|13th White House Chief of Staff|
July 1, 1988 – January 20, 1989
|Deputy||M. B. Oglesby|
|Preceded by||Howard Baker|
|Succeeded by||John H. Sununu|
|White House Deputy Chief of Staff|
February 27, 1987 – July 1, 1988
|Preceded by||Michael Deaver|
|Succeeded by||M. B. Oglesby|
|White House Director of Legislative Affairs|
January 1982 – December 1983
|Preceded by||Max Freidersdorf|
|Succeeded by||M. B. Oglesby|
|Born||April 21, 1944|
New York City, New York, U.S.
|Education||Franklin & Marshall College (BA)|
American University (MA)
Kenneth M. Duberstein (born April 21, 1944) served as U.S. President Ronald Reagan's White House Chief of Staff from 1988 to 1989.
Duberstein was born to a Jewish family in Brooklyn, New York. He graduated from Poly Prep Country Day School and Franklin and Marshall College (A.B. 1965) and American University (M.A. 1966). He received an honorary Doctor of Laws degree from Franklin and Marshall in 1989. While in college he was a member of Zeta Beta Tau. He is married to Jacqueline Duberstein and has four children.
During Reagan's two terms in office, he served as White House Chief of Staff (1988–1989), as well as both the Assistant and the Deputy Assistant to the President for Legislative Affairs (1981–83). Duberstein is said to be the first Jewish-American appointed as White House Chief of Staff (although Hamilton Jordan's maternal grandmother was Jewish).
Prior to joining the Administration, he was Vice President and Director of Business-Government Relations of the Committee for Economic Development. He returned to the private sector between his various White House assignments as Vice President of lobbying firm Timmons & Company.
His earlier government service included Deputy Under Secretary of Labor during the Ford Administration and Director of Congressional and Intergovernmental Affairs at the U.S. General Services Administration. He began his public service on Capitol Hill as an assistant to Senator Jacob K. Javits.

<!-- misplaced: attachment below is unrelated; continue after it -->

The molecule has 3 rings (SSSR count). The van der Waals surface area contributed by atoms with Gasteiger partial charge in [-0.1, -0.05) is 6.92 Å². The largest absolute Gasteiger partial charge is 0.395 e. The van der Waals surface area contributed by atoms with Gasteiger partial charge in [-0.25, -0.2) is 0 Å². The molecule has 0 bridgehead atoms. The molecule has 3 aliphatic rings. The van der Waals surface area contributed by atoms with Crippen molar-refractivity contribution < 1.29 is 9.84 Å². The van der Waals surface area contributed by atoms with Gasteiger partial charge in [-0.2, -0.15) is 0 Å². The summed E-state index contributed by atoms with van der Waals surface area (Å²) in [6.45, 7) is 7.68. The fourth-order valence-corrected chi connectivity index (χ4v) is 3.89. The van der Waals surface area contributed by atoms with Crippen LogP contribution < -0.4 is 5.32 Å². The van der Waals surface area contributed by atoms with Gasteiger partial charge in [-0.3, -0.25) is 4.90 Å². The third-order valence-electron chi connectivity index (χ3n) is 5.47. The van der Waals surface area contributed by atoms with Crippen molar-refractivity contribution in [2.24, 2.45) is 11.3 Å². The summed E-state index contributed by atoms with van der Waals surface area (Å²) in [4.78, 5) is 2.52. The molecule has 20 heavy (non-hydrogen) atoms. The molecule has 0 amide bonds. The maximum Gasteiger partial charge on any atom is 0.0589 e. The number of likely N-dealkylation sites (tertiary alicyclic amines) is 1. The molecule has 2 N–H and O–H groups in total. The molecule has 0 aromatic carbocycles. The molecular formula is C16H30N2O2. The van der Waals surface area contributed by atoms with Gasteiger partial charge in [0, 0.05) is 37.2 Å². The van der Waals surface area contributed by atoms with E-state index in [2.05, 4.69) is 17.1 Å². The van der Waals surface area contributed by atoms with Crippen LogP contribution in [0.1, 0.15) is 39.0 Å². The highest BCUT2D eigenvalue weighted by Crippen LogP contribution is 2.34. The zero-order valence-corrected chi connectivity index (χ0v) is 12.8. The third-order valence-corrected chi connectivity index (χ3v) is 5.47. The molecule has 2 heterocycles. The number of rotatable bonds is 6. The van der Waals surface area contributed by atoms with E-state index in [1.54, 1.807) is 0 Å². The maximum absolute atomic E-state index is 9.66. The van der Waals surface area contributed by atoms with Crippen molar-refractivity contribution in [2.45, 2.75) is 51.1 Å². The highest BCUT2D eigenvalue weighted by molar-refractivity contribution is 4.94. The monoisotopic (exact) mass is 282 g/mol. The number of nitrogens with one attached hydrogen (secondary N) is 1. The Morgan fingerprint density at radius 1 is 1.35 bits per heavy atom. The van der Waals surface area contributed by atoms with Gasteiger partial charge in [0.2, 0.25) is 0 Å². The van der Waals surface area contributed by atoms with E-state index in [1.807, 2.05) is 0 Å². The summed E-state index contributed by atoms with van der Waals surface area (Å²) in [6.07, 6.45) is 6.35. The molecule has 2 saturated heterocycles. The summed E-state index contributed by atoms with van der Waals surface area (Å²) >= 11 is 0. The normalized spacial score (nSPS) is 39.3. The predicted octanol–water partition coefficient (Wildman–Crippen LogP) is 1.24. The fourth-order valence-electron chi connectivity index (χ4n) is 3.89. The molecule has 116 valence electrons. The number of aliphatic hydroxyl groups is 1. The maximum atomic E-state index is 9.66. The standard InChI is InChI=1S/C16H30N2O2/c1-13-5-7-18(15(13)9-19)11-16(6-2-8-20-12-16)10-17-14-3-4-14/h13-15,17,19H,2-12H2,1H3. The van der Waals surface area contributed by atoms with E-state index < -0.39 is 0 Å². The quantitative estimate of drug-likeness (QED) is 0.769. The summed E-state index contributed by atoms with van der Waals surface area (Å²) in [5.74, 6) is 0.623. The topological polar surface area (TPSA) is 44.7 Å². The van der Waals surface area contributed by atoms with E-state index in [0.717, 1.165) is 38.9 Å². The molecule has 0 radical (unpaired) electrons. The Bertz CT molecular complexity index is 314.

Among the boards of directors on which Duberstein serves are: The Boeing Company, ConocoPhillips, the Fleming Companies, Inc., and The St. Paul Companies, Inc. He also is on the Board of Governors for the American Stock Exchange and NASD, and has served on the Board of Directors of Fannie Mae. He serves on the advisory board for Washington, DC based non-profit America Abroad Media.
Prior to 1987, Duberstein served on the Commission for the Preservation of America's Heritage Abroad. He was succeeded in that position by Betty Heitman, the co-chairwoman of the Republican National Committee from 1983 to 1987.
In January 1989, Duberstein was awarded the President's Citizens Medal by President Reagan. He is chairman of the Ethics Committee for the U.S. Olympic Committee and served as vice chairman of the independent Special Bid Oversight Reform Commission for the U.S. Olympics Committee. He also appeared on Bloomberg alongside John Podesta.
Duberstein has been a "political adviser" to former Deputy Secretary of State Richard Armitage, according to syndicated columnist Robert Novak, who says Duberstein was a source for David Corn's and Michael Isikoff's book about the Valerie Plame affair in which Armitage was found to be the one who leaked Plame's CIA status to Novak.
In an interview with CNN's Fareed Zakaria aired November 2, 2008, Duberstein announced his support of Democratic candidate Barack Obama for president. This came after he was rebuffed by Sen. John McCain, the GOP nominee, for the position of director of his presidential transition, according to ABC News.
Duberstein was also a consultant on The West Wing episodes "2162 Votes" and "Separation of Powers".
Duberstein has been hired by Russian authorities, via Goldman Sachs (an international investment banking firm), to lobby against the Magnitsky Bill (as known as the Sergei Magnitsky Rule of Law Accountability Act), a bill in the U.S. Congress "to impose sanctions on persons responsible for the detention, abuse, or death of Sergei Magnitsky, and for other gross violations of human rights in the Russian Federation".
In 2013, Duberstein was a signatory to an amicus curiae brief submitted to the Supreme Court in support of same-sex marriage in the Hollingsworth v. Perry case. His position succeeded, as the court would go on to effectively legalize same-sex marriage in California.
He is married to Jacqueline Fain; and has four children from a previous marriage: Jennifer, Jeff, Andy, and Samantha.
I don't know precisely how Isikoff flushed out Armitage [as Novak's original source], but Hubris clearly points to two sources: Washington lobbyist Kenneth Duberstein, Armitage's political adviser, and William Taft IV, who was the State Department legal adviser when Armitage was deputy secretary.